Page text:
Franklin County Coroner
William C. Harrod
Franklin County Public Safety Complex
974 River Bend Road
Frankfort, KY, 40601
Monday – Friday
8:00 am – 4:30 pm
(on call 24/7)
(502) 352-2890 Phone
(502) 875-3528 Fax
email@example.com Coroner Will Harrod
firstname.lastname@example.org Deputy Coroner John Cook
email@example.com Deputy Coroner Lance Roe
firstname.lastname@example.org Deputy Coroner Phillip Azzinaro
email@example.com Admin Assistant
For the purpose of enforcing the provisions of KRS 72.410 to 72.470, coroners and deputy coroners shall have full power and authority of peace officers in this state, including power of arrest and authority to bear arms, and shall have power and authority to administer oaths, to enter upon public or private premises for purpose of making investigations, to seize evidence, to interrogate persons, to require production of medical records, books, papers, documents or other evidence, and to impound vehicles involved in vehicular deaths, employ special investigators and photographers, and to expend funds for the purpose of carrying out provisions of KRS 72.410 to 72.470.
The coroner of each county shall investigate the cause and manner of all deaths that are defined by KRS 72.405 as coroner’s case.
The coroner may, in his sound discretion, when investigating a coroner’s case, request the assistance of the district medical examiner and the state medical examiner program, order an autopsy and hold an inquest.
Any person, hospital or institution, finding or having possession of the body of any person whose death occurred under any of the circumstances defined in subsection (1) through (12) of KRS 72.025 shall immediately notify the coroner or his deputy and a law enforcement agency, which shall report to the scene within a reasonable time. No person shall remove the body or remove anything from the body until directed to do so by the coroner or his deputy.
The coroner shall take possession of any objects, medical specimens or articles of which, in his opinion, may be helpful in establishing the cause of death, and he can make or cause to be made such tests and examinations of said objects as may be necessary or useful in determining the cause of death. In the event that a criminal prosecution arises, all such objects and articles together with reports of any examinations made upon them, shall be retained by the coroner until their production in evidence is required by the prosecuting authority, unless otherwise directed by written order of the court in which such prosecution is pending.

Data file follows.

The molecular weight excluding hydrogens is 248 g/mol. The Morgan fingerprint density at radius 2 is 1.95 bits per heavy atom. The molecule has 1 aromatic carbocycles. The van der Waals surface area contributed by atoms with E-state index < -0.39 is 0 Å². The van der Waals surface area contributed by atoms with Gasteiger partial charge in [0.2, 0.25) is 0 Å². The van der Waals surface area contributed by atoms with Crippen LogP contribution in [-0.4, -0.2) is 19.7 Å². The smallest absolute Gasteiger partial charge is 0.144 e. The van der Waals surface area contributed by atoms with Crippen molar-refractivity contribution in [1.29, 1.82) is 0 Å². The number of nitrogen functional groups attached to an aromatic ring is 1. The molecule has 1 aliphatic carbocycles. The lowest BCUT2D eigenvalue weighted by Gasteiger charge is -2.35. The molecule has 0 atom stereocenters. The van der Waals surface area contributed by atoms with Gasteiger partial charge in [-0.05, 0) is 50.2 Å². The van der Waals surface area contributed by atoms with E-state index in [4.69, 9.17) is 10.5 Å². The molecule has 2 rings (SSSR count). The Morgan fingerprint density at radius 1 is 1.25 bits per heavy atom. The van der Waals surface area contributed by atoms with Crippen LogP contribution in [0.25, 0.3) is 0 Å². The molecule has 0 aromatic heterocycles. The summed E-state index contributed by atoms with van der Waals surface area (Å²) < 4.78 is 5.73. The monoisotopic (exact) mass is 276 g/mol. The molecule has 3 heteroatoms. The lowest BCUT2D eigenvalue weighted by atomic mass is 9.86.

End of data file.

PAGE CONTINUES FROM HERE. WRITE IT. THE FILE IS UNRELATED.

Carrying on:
In general terms the role of the coroner in a death scene investigation is to determine the cause and manner of death. Not all deaths are coroner cases. Coroner cases are specified in KRS 72.025. For example, if a person has an illness for which he is under treatment by a physician and dies as a result of the disease process the case is not a coroner’s case unless some other circumstance exists.
A common misconception about the coroner’s office by the general public is that a postmortem examination (KRS 72.) and autopsy are the same. A postmortem examination is an examination of the deceased and the death scene. It may include the collection of specimens such as body fluids (blood, urine, vitreous) for toxicological examination and other evidence relating to cause and manner of death. It may also include sending the body to a pathologist for an autopsy. An autopsy is an internal examination of the body to include internal organs in order to determine medically the cause of a death.
Any person who violates KRS 72.020(1) or who interferes with the coroner in the lawful performance of his duties shall be fined not less than two hundred fifty dollars ($250), or be confined in jail for ninety (90) days, or both.